Haitian voudou art, vast swaths of religious-themed tapestries and Renaissance
masters await visitors at the Bass Museum of Art. This small yet unique museum is
one of Miami Beachs cultural jewels.
The museum was founded in 1963 when art collectors John and Johanna Bass bequeathed
their extensive collection to the city of Miami Beach. The collection and its
highly varied, always changing exhibits, is housed in a piece of art itself: a
symmetrical art-deco building that was once Miami Beachs first public library.
Tourists will likely visit the museum for its temporary exhibits, (one recent and
fascinating show featured photos and dioramas of Christos Surrounded Islands,
when the famous artist wrapped the barrier islands near Miami Beach in pink fabric).
This summer the museum features two important
Haitian art exhibits. The first showcases the art collection of director Jonathan
Demme (of Silence of the Lambs and Philadelphia fame). Demme began collecting
Haitian art in the 80s. The Bass Museum will show 80 paintings, sculptures and
tapestries from some of the most important contemporary Haitian artists. The second
exhibit, called Voudou Pantheon, is a collection of paintings and sculptures by
Edouard Duval-Carrie that are owned by the Museum. The museum has also
scheduled weekend symposiums, films and lectures about Haitian art; check the
website or call for more details.
Another exhibit, Arturo Rodriguez: Human Comedy, takes visitors to another
Caribbean island: Cuba. Rodriguez, a Cuban-American from Miami, paints whimsical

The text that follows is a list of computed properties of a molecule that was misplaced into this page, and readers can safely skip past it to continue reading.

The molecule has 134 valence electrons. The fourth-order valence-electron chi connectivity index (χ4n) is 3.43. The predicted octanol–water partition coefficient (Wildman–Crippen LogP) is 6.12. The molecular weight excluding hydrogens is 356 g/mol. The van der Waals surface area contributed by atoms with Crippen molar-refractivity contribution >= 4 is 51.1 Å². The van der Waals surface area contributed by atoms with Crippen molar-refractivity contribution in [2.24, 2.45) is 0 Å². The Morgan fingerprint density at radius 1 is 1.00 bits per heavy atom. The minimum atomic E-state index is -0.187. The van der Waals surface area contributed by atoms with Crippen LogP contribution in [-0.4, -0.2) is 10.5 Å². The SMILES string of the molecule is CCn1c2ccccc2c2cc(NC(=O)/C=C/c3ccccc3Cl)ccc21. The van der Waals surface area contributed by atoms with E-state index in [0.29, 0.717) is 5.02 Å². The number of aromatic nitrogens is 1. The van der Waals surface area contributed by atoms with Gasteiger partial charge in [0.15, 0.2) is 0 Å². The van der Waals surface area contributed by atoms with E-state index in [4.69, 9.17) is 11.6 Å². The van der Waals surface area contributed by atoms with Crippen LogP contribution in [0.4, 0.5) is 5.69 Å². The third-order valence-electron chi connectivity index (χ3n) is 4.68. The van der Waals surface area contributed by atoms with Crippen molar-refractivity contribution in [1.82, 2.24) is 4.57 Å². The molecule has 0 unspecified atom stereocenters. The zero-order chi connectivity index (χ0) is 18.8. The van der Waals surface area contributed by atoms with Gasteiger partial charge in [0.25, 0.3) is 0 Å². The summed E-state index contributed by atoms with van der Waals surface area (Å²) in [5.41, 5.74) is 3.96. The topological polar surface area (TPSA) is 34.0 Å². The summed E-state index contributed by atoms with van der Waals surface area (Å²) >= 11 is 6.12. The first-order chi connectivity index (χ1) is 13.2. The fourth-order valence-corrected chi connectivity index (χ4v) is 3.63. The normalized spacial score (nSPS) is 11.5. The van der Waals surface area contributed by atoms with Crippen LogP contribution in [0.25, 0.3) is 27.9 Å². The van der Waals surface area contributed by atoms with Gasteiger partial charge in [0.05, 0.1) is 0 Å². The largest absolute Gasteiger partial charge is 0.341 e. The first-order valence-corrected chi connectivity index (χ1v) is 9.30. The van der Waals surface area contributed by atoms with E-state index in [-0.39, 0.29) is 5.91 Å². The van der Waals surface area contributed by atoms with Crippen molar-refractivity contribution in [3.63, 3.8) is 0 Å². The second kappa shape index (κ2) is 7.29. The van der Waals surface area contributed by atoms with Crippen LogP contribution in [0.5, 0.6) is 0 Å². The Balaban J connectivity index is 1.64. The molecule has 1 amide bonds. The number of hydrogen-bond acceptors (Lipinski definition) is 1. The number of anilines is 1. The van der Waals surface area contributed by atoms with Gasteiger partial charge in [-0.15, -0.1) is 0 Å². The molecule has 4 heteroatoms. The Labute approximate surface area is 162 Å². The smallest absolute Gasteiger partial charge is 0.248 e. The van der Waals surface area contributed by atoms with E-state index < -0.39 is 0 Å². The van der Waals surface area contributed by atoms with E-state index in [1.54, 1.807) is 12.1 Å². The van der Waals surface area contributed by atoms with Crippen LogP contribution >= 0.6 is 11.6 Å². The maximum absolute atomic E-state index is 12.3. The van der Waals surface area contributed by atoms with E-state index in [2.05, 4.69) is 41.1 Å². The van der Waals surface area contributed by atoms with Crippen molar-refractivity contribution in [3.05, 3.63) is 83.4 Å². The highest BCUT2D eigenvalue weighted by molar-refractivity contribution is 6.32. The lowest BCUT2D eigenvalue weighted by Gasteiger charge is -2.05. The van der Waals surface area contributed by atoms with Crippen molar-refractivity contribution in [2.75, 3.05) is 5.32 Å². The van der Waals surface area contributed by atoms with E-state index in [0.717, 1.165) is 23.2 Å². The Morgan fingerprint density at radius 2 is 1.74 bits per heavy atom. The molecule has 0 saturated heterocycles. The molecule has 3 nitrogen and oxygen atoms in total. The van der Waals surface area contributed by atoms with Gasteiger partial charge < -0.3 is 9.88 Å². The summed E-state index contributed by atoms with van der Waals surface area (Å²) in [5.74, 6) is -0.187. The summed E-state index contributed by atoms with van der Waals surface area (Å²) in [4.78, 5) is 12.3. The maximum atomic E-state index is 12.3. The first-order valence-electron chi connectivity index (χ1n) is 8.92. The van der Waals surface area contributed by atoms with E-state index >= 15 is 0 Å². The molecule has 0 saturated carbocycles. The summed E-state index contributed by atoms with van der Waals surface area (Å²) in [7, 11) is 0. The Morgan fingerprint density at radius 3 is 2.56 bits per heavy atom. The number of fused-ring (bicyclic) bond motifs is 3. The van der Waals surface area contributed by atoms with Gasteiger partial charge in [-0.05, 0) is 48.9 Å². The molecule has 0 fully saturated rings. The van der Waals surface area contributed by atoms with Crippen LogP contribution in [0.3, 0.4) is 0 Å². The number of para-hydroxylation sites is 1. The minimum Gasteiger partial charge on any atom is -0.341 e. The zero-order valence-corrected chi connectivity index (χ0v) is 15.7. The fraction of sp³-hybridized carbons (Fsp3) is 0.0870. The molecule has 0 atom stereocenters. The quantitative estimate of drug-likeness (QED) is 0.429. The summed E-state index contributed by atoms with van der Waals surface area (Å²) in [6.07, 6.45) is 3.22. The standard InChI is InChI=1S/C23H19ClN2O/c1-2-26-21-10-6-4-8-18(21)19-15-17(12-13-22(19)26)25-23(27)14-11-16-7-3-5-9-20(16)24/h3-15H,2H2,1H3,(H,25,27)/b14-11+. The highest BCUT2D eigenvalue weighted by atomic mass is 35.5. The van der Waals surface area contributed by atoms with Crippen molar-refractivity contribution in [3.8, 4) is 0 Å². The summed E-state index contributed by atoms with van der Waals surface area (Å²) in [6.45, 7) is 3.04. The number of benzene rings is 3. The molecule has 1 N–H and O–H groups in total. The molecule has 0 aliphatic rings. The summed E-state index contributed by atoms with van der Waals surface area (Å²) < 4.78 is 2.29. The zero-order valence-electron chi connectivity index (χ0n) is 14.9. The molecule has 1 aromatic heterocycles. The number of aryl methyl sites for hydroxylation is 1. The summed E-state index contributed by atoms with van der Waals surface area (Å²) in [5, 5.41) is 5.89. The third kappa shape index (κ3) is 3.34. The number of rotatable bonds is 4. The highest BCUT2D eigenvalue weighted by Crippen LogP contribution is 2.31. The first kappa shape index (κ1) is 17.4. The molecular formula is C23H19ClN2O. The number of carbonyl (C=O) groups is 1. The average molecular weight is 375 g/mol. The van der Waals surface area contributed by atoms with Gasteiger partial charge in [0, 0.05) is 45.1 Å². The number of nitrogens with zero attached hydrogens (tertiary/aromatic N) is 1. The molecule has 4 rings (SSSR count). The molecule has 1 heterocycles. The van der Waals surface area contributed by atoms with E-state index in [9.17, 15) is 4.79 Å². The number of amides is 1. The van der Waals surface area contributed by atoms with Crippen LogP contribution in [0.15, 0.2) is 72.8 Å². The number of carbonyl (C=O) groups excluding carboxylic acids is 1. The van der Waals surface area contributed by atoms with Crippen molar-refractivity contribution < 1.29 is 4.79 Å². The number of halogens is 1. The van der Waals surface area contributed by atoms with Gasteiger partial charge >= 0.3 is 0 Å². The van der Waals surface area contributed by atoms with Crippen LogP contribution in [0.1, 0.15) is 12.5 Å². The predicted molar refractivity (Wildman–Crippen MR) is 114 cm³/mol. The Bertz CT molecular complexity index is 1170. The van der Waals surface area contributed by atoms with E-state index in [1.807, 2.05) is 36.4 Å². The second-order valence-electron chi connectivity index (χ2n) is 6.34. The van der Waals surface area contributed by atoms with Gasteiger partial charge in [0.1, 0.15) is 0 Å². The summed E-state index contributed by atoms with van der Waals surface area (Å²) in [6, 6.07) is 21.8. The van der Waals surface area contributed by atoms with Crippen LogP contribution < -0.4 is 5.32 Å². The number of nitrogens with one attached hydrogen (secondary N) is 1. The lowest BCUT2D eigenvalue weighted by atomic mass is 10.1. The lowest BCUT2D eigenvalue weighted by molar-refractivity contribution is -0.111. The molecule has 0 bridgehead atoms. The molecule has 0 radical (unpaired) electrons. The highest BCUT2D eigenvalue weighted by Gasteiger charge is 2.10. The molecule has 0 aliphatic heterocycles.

portraits and his subjects all have comically large heads.
The Bass Museums permanent collection is just as interesting, if not a little more
traditional. Among the treasures: Sandro Botticellis The Coronation of the
Virgin, a late 15th Century altarpiece and Peter Paul Rubens The Holy Family.
Other works include Rococo portraits, Dutch master paintings and plenty of
cherub-cheeked babies. Visitors will also notice the enormous 16th Century Flemish
tapestries as they walk up a gentle ramp connecting the museums first and second
Upcoming exhibits are in the modern realm, and include tapestry works by Picasso,
Matisse and Calder, and a body of Miami-based work by
French artist Herve di Rosa.
Museum hours: 10 a.m. until 5 p.m., Tuesday through Saturday; 11 a.m. until 5 p.m.
Sunday. Closed on Mondays and holidays. Docent tours every Saturday at 2 p.m., these
are free with regular admission. Visitors can also buy souvenirs, postcards and some
eclectic, inexpensive Latin American-produced art in the gift shop. Museum entrance
fee: $9 for adults, $6 for seniors and students, children under six and members
free. Admission is also free for holders of the Go Miami card
. 2121 Park Ave. (Between 21st and 22nd Streets), Miami Beach, FL 33139.
Parking can be tricky, especially on weekends; most visitors park in metered spaces
on the street. For more information, call (305) 673-7530 or visit them on the web.